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Senate Dems poised to move on debt-ceiling bill

Associated Press

The deadline for Congress acting on the debt ceiling will likely come as early as next week, and for now, in the halls of Capitol Hill, nothing is happening.

At least in the upper chamber, that's about to change.

Senate Democratic leaders will move forward this week on a measure to raise the government's legal borrowing limit without any policy strings attached, answering House Republicans' taunts that Democrats would not force their politically vulnerable senators to cast that difficult vote.

The first vote on raising the debt ceiling, by an amount large enough to get the government through the 2014 elections, could come as early as Friday; the deadline is Oct. 17.

I should note that the "as early as" qualifier is worth keeping an eye on. The Treasury Department originally set the Oct. 17 deadline, but the government shutdown has an effect on federal finances, and it's possible that the deadline may change slightly as a result.

Regardless, Senate Dems aren't inclined to wait for House Republicans to play games with the full faith and credit of the United States, so they're going to advance a clean, straightforward bill that would protect the country from the consequences of yet another self-imposed crisis.

I know Democrats have their own message gurus, but my suggestion would be to take this opportunity to draw some contrasts and drive the point home to reporters preoccupied with blame-both-sides drama and he-said-she-said reports. If I were a Senate Democratic leader, I'd stress at a press conference, "We're offering this debt-ceiling bill with no conditions. We're not making any demands of Republicans; we're not asking for any concessions from Republicans; we're not playing any games. There are no liberal goodies in this bill or extraneous measures tacked on from our policy agenda. We just want to do the right thing for the country -- with no strings attached."

The point, of course, would be to challenge Republicans to be equally responsible. It's become necessary, I'd argue, to make pronouncements like these to remind the political world that Democrats could make demands before they complete basic governmental tasks, but they choose to be more responsible.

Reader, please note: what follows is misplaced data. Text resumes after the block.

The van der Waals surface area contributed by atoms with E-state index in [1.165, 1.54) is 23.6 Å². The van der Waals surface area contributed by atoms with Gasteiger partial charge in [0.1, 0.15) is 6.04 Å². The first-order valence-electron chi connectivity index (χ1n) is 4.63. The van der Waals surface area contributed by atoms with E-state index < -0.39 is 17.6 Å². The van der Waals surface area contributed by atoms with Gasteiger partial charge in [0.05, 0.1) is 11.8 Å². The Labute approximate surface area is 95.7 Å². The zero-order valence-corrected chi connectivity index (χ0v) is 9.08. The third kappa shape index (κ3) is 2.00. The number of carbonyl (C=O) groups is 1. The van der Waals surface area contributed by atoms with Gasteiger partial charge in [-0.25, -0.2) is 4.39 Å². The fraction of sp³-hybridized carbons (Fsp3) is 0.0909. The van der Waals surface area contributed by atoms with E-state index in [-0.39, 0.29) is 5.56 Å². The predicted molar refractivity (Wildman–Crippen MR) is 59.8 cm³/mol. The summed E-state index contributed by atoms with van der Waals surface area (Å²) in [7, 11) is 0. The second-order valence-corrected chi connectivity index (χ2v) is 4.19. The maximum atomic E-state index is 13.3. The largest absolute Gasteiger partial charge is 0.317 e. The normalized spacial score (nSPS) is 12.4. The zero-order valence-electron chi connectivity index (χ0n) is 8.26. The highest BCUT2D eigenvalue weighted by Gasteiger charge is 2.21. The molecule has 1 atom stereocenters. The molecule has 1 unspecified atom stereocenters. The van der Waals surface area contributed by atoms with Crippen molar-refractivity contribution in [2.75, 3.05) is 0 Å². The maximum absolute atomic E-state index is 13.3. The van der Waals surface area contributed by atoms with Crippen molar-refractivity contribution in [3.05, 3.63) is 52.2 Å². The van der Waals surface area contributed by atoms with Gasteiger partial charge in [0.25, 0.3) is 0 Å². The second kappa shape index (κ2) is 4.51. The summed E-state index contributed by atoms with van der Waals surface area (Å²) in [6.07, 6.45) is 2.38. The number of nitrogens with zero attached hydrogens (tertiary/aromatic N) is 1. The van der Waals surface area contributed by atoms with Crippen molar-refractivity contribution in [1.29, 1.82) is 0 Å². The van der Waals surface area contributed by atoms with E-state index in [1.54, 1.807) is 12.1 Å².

If you're anything like me, your next question is, "Will this clean debt-limit extension be subject to a Republican filibuster?"

The answer, of course, is yes. All 54 Senate Democrats are reportedly prepared to support a clean debt-ceiling bill, but that would present Senate Republicans with an interesting challenge: either six of them allow a vote on the bill or they push the nation closer to a default crisis.

So, what are the odds? Not bad, actually. Sen. Mark Kirk (R-Ill.) has already expressed preliminary support for a clean debt-ceiling bill, and Sen. John McCain (R-Ariz.) suggested he's open to the possibility. Sen. Lisa Murkowski (R-Alaska) was asked if she'd be willing to proceed with a clean measure, and she replied, "I want to proceed on anything."

It's not exactly a secret that many Senate Republicans hate their party's government shutdown, have grown to despise Sen. Ted Cruz (R-Texas), and think the House GOP is a little nutty. With this in mind, don't be too surprised if there are six Senate Republicans who are inclined to skip the debt-ceiling mishigas.

And if the votes come together in the upper chamber, the pressure would then once again fall on House Speaker John Boehner (R-Ohio) and his merry band of unhinged House Republicans. The Senate will have approved a debt-ceiling increase with bipartisan support; the White House will be eager to sign the measure into law; and 200 House Democrats will be on board. It'll be up to Boehner to decide -- find 18 House Republicans willing to do the right thing or start hurting Americans on purpose because Dems wouldn't meet GOP demands.

Tick tock.